Some participants felt that the current focus on individual company due diligence “lets many companies, and other relevant actors like governments, off the hook” by focusing attention on companies receiving the most media scrutiny. These participants emphasized the importance of clearly conveying the notion that individual companies can’t solve everything alone.
On the other hand, we heard countervailing concerns that an ecosystem approach might “let all companies off the hook” by providing a framework that allowed companies to constantly shift responsibility to others and plead futility regarding their ability to address risks. These participants emphasized that the ecosystem approach should not negate the notion that every company has a responsibility to adverse human rights impacts with which they are involved.
We believe both statements are grounded in truth, and our aim in creating this resource is to enable the improved implementation of the two positive elements in each statement — that every company has a responsibility to adverse human rights impacts with which they are involved, and that we can achieve this far more effectively with systemwide and collaborative approaches.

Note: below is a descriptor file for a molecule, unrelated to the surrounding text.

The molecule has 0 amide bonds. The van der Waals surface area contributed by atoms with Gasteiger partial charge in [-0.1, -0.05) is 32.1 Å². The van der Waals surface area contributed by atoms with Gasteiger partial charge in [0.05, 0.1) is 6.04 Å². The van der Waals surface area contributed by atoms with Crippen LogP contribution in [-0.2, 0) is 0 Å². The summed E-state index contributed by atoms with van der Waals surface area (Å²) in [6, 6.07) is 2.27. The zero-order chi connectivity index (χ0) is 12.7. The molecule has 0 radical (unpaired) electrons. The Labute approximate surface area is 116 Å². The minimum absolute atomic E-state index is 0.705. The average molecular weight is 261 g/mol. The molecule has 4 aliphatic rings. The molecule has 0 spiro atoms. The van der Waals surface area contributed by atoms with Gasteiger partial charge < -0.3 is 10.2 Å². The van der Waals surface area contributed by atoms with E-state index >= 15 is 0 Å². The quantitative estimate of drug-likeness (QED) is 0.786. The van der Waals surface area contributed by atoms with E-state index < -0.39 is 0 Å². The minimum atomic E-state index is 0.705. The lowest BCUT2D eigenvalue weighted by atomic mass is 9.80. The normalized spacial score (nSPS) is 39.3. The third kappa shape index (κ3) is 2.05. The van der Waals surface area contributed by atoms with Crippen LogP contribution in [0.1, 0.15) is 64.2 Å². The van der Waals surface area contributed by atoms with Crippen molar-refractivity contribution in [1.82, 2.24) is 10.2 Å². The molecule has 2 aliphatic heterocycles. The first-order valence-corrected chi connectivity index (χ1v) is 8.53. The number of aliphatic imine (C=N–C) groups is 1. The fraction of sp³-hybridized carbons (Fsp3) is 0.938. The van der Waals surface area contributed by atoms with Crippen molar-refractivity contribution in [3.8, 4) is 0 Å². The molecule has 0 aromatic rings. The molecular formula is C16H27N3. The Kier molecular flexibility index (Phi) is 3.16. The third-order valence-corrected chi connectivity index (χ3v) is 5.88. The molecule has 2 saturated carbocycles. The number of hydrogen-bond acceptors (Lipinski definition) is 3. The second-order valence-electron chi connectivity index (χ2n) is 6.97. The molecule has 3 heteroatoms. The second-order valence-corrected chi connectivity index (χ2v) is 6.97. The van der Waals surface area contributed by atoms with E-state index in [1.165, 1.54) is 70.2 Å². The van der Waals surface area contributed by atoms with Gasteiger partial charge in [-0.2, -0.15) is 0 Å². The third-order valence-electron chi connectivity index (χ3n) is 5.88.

For this reason the “Across The Stack” resource includes a map of the technology ecosystem and high level human rights issues and due diligence “questions” for each segment of the ecosystem.
The mapping of the ecosystem is accompanied by a case study on a hypothetical Software as a Service (SaaS) company, which demonstrates how the mapping tool can be used to explore connections across the ecosystem and enhance human rights due diligence.
These resources were created via the GNI’s Human Rights Due Diligence Working Group and benefited from multiple rounds of stakeholder feedback. We are grateful for the opportunity to participate with the Danish Institute for Human Rights, the UN B-Tech Project, and others in the Action Coalition for Responsible Technology, which provided the space for earlier versions to be discussed and refined. The resource will benefit from testing, piloting, and shared learning, and should be considered a work-in-progress, not a final state publication.